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Vigilance benefits and competition costs in groups: do individual redshanks gain an overall foraging benefit?

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Author(s)

A. Sansom, Will Cresswell, Jeroen Minderman, J. Lind

School/Research organisations

Abstract

Animals gain antipredation benefits from being in larger groups through increased probability of predator detection, dilution of individual risk of being attacked and confusion of predators during attack. A further benefit is that individuals in larger groups can decrease the amount of time they spend being vigilant, while maintaining a high probability of predator detection. They may then gain extra time to forage, so increasing overall intake rate. Increasing group size, however, can also increase competition so that intake rates decrease. We investigated whether there was a foraging benefit in redshanks, Tringa totanus, that show the group size decrease in individual vigilance. Intake rates did not change with group size, despite an increase in time spent foraging. Interference competition increased with group size because individuals travelled more to find prey. Redshanks used the extra time available to forage to maintain intake rates under increased competition. Although the group size effect on vigilance did not accrue direct foraging benefits, larger groups formed, conferring other antipredation benefits. Intake rates were maintained because the interference competition was compensated by the benefits of reduced individual vigilance. (c) 2008 The Association for the Study of Animal Behaviour. Published by Elsevier Ltd. All rights reserved.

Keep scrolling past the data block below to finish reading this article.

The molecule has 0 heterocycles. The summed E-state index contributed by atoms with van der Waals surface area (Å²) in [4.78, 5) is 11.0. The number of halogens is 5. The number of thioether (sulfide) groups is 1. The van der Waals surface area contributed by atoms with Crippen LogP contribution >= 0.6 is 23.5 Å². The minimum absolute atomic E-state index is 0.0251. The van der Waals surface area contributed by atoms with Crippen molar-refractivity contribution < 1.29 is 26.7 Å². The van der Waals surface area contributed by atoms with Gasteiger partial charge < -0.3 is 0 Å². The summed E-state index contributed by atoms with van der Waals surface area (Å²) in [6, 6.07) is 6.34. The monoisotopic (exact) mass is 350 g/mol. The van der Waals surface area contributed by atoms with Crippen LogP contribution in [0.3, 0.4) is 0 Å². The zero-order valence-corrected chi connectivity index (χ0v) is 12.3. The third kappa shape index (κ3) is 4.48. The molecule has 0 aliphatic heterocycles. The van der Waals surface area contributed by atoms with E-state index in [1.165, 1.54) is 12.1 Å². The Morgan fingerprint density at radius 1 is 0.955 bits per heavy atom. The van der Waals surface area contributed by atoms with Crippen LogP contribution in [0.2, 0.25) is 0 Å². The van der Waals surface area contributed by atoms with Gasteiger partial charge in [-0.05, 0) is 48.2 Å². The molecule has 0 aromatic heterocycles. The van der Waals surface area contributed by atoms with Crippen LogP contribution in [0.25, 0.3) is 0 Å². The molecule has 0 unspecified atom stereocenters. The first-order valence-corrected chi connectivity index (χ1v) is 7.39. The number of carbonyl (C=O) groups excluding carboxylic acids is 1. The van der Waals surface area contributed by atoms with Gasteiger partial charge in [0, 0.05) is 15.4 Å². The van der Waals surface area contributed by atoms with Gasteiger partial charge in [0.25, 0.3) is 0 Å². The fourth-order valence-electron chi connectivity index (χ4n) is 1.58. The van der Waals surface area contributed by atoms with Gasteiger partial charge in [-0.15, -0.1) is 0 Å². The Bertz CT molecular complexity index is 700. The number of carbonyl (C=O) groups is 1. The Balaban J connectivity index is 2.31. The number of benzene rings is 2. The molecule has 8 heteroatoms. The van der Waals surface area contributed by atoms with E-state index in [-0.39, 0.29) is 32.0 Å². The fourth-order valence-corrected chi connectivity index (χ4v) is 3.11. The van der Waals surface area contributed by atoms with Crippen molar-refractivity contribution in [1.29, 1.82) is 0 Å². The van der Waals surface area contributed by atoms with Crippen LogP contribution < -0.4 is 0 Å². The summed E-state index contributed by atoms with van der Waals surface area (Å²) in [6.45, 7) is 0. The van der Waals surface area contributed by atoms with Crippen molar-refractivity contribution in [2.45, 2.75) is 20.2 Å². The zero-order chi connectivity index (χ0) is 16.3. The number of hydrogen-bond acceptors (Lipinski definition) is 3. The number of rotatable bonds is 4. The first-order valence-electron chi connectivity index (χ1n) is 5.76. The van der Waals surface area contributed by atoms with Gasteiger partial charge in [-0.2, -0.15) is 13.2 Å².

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Details

Original languageEnglish
Pages (from-to)1869-1875
Number of pages7
JournalAnimal Behaviour
Volume75
DOIs
Publication statusPublished - Jun 2008

    Research areas

  • antipredation, group size effect, interference competition, predator detection, redshank, Tringa totanus, GROUP-SIZE, TRINGA-TOTANUS, INTERFERENCE COMPETITION, ANTIPREDATORY VIGILANCE, PREDATION MORTALITY, FEEDING LOCATION, BLACKBIRDS, BEHAVIOR, CHOICE, RISK

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